CEWIL Research Matters: November 2017

Article #1: Practical typology of authentic workintegrated learning activities and assessments (2017)

Author 

Kaider, F., HainsWesson, R., & Young, K

Journal 

Asia-Pacific Journal of Cooperative Education, 18(2), 153-165

Source 

Work-Integrated Learning Research Portal

Purpose

To determine the nature and extent to which authentic, work-integrated learning (WIL) assessments are embedded into courses to help students become job-ready.

Methodology

1,500 assessments from 40 courses across four faculties at an Australian university were investigated with an authentic assessment framework and typology.

Key findings

43% of sample courses incorporated authentic assessments. Using a framework and typology helps to classify the different types of WIL assessments and serve as a guide to design and offer engaging courses.

 

Practitioner's thoughts by

Ben McDonald (EDGE Instructional Support Coordinator, Waterloo Professional Development Program, University of Waterloo)

What insights did you gain from reading this article that were useful to you?

The expanded authenticity-proximity framework and associated examples provide a framework for the evaluation of a course’s assessments and activities and how they resemble professional practice and fit into the spectrum of WIL opportunities. The article notes that assessments and activities in courses, whether new or existing, can benefit from alignment with authentic assessments to support the graduate outcome capabilities, particularly soft skills like communication, teamwork, and problem solving.

How might the results of this work impact how you do your job?

Whether as an evaluative tool to assess existing courses or a conceptual model to inform development of new courses, the framework is an opportunity to provide clarity and information to support faculty/staff looking at academic options for EDGE milestones. Noted in the conclusion of the article are the challenges of offering students the opportunities to undertake authentic WIL activities and assessments. Proximity in particular is a logistical challenge involving the time and resources of other parties. Understanding these challenges will enable the EDGE team to better support faculty and to help champion the added benefits of designing and delivering WIL opportunities in the classroom.


Article #2: Differences in the emotional intelligence between undergraduate therapy and business students and the population norms (2017)

Author

Gribble, N., Ladyshewsky, R. K., & Parsons, R

Journal

Asia-Pacific Journal of Cooperative Education, 18(3), 225-242

Source

Work-Integrated Learning Research Portal

Purpose

To compare the emotional intelligence (EI) of therapy students who will partake in clinical placements to business students who have no work-integrated learning placements during their university studies.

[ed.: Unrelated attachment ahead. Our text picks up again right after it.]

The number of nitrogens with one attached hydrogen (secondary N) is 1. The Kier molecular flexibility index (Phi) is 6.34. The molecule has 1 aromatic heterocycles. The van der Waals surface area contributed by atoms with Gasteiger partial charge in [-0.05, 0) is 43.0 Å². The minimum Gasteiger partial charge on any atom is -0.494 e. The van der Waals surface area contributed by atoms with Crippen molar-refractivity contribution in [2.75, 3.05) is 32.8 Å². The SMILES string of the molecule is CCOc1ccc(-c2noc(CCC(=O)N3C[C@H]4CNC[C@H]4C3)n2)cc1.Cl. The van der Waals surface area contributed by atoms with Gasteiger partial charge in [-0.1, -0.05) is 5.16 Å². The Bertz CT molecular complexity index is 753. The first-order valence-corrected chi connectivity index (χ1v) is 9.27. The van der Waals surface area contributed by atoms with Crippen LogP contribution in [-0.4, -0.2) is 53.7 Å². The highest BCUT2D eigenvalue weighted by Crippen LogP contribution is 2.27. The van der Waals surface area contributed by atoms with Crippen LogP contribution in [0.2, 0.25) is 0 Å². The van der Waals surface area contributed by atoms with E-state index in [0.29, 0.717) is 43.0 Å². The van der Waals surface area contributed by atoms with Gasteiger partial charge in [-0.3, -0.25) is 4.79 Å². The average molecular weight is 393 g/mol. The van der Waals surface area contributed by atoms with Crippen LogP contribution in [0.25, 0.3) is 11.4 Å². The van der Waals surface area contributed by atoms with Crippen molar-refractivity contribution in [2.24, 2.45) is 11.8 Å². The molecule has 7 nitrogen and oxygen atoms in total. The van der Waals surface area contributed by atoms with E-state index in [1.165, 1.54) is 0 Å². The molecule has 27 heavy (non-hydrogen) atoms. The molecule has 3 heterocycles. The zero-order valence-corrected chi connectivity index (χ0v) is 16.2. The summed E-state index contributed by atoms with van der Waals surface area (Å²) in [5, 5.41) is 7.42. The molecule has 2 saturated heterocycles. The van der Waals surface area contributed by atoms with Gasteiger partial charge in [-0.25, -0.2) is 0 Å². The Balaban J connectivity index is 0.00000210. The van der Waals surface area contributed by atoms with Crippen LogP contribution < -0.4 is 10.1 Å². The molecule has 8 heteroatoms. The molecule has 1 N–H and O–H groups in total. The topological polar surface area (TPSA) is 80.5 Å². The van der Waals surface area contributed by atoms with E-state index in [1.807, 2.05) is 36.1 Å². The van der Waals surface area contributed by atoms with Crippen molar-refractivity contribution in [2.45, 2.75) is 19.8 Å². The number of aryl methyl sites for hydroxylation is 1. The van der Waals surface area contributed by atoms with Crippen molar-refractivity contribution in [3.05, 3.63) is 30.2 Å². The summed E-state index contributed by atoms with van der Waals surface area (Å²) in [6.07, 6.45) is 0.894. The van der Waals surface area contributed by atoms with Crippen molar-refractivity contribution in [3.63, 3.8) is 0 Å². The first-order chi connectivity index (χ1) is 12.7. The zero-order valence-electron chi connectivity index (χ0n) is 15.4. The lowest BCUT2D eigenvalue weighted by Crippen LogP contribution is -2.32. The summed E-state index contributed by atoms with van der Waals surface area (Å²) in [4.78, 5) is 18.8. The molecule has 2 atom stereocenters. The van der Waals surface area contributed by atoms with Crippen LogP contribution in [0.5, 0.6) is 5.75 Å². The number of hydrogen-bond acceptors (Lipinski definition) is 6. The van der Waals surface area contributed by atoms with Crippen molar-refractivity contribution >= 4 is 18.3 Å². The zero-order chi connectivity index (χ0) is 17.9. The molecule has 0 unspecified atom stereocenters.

Methodology

A cross-sectional survey was used to measure the EI of third-year therapy students at four Australian universities and business students from one university.

Key findings

Over 40% of clinical students reported low EI scores in certain domains and business students were in the normal EI range in all domains. Lower scores may be contributed to underdeveloped EI competencies.

 

Practitioner’s thoughts by

David Thiessen (Career Advisor, Co-operative Education and Career Action, University of Waterloo)

What insights did you gain from reading this article that were useful to you?

The authors’ assertion that EI is (once again) becoming a critical component of employability should not surprise. Even so, their survey suggests that students in seemingly unrelated disciplines (business and various therapies) equally presented low EI scores in independence, problem solving, decision-making, stress management, stress tolerance, and flexibility. The valuable insight from this research is that students across faculties share similar areas of improvement regarding their emotional intelligence.

In what ways do these findings have the potential to change practice for us at Waterloo?

The authors’ findings have potential to encourage better EI preparation for students. Whether that preparation comes through core EI courses, training, mentoring, reflection or coaching, more space for students to develop their EI is a valuable and worthy investment. Such development will not only benefit student success in academic and co-op experiences alike, but also foster student aptitude to reflect on and to articulate their various experiences – employment, academic, volunteer – in a manner relevant to industry needs.